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James Saper R.TCM.P.
328 Woolwich Street, Guelph, Ontario N1H 3W5 (519) 341-9314

Fibromyalgia and Traditional Chinese Medicine

Fibromyalgia is a difficult condition for the people it affects and for Western Medicine to understand and treat. For conventional Western Medicine, there are no laboratory tests for fibromyalgia and no known cure. What is known is that multiple factors such as periods of high stress, over work, physical stresses and sometimes viral or bacterial infections are often implicated in the onset of the disease. Unfortunately multi-factored diseases like fibromyalgia prove to be difficult for Western Medicine to address.

Traditional Chinese Medicine (TCM for short), on the otherhand, with it's holisitic approach can often provide insight and effective treatments for fibromyalgia sufferers.

The sources of pain

According to TCM theory, Qi and Blood (two vital components of our bodies) need to flow smoothly throughout the body for there to be health. If the flow is interrupted, one of the results will be pain. Fibromyalgia is an indication of widespread problems in the circulation of Qi and Blood. There can be several reasons for this, there might be something blocking the channels, there might be not enough Qi or Blood to adequately fill the channels, or commonly a combination of these two problems. What can cause these states? TCM uses a metaphorical language to describe how strong emotions such as frustration anger or anxiety can block the smooth flow of Qi in the channels. Similarly, infections or even exposure to windy, cold or humid weather can cause blockages in the channels, impeding flow. And overwork, poor nutrition and a lack of sleep affects our reserves leaving the channels depleted. A TCM practitioner will go through a careful assessment in order to determine the reasons for your pain and the most effective treatments to re-establish the free flow of the channels.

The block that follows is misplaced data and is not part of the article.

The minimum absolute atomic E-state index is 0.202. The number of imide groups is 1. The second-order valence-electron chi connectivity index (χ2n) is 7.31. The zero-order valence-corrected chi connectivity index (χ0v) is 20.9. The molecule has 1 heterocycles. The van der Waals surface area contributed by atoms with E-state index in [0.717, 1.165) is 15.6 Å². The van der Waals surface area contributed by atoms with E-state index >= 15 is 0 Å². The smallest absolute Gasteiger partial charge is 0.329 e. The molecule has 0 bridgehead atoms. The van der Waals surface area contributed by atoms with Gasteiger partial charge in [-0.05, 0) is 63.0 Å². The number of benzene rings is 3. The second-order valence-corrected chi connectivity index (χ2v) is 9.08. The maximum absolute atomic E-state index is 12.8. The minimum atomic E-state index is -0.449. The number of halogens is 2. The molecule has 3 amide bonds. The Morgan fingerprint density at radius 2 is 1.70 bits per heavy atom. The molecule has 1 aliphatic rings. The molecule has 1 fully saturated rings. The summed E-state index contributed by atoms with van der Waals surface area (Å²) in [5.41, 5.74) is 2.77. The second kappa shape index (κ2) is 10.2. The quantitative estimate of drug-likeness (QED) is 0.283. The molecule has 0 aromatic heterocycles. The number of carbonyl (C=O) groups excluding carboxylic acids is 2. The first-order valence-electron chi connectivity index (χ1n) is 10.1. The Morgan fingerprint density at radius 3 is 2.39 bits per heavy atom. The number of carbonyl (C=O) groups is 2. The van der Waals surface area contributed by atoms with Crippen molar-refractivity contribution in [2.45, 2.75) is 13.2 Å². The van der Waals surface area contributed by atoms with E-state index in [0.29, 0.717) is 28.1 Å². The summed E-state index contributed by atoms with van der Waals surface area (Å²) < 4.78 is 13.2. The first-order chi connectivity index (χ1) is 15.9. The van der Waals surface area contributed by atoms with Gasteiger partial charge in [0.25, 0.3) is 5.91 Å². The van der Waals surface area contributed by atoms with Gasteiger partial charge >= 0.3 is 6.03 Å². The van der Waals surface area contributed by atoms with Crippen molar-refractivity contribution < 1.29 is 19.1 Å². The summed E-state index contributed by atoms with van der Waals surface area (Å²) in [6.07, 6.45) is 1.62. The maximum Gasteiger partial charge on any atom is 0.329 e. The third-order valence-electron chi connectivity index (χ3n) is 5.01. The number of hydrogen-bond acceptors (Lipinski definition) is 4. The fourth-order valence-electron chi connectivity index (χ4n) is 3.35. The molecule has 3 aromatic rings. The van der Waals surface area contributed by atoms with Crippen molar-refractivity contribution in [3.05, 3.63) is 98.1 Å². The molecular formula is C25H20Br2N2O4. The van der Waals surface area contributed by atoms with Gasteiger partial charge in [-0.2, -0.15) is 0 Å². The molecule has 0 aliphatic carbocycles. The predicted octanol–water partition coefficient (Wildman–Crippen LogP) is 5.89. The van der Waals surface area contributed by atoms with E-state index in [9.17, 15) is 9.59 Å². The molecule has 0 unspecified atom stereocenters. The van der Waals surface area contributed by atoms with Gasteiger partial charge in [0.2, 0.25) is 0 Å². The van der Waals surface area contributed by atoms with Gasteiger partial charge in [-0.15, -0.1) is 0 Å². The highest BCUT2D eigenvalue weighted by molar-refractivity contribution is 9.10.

Measuring TCM¹s effectiveness

Currently in the West, research on TCM is still in the early stages. Nonetheless, researchers are starting to evaluate it's ability to treat fibromyalgia pain. One randomized study found that acupuncture resulted in a clinically significant 25% - 35% decrease in pain for 114 people.1 A second smaller study looked at acupuncture for people who had found other treatments ineffective. After six sessions, pain, fatigue and anxiety were all significantly decreased.2 A Chinese study reported using herbal treatments for 132 fibromyalgia patients. This study found that 82% of those treated saw all of their symptoms resolve and over half of those remained symptom free six months after treatment.3

Keeping things moving

As was mentioned earlier, enabling Qi and Blood to flow freely is central in the treatment of fibromyalgia. Non strenuous exercise is an important way to accomplish this. Walking, stretching, yoga and tai chi (taijiquan) are all things you can do to open channels and improve circulation. The key is to find activities that make you feel refreshed ­ not exhuasted ­ having done them. Activities where you overexert yourself are best avoided as they will consume Qi and create stagnation in the channels aggravating fibromyalgia's characteristic achy pain.

A US pilot study looking at the use of Qi Gong (Chinese mediation and exercise) for Fibromyalgia found a significant improvement in pain and number of tender points for the 20 people who participated. This improvment was sustained for 4 months after the study was completed. 4

Restorative types of exercise can go a long way to overcoming pain and boosting your spirits and motivation. Find an appropriate activity that you enjoy and do it regularly and in moderation.


1. Treatment of fibromyalgia with formula acupuncture:investigation of needle placement, needle stimulation and treatment frequency. Harris RE, et al. J Altern Complement Med. 2005 Aug;11(4): 663-71. 2. Acupuncture relieves symptoms of fibromyalgia. Mayo Clinic Press Release. International Association of the Study of Pain, 11th World Congress on Pain. 2005, Sept.7th. 3. The Treatment of 132 Cases of Fibromyalgia Syndrome with Internally administered & Externally Applied Yang Jin Hua Jiu. Zhang Chun-lei. Si Chuan Zhong Yi (Sichuan Chinese Medicine). 2001 (10): 24-25. 4. Sustained improvment produced by nonpharmacologic intervention in fibromyalgia: results of a pilot study. Creamer PS et al. Rheumatol Int. 1998;18(1);35-6.


This factsheet is not intended to treat, diagnose or prescribe. The information provided is not to be considered a substitute for consultation with a qualified health care practitioner.

© James Saper, 2005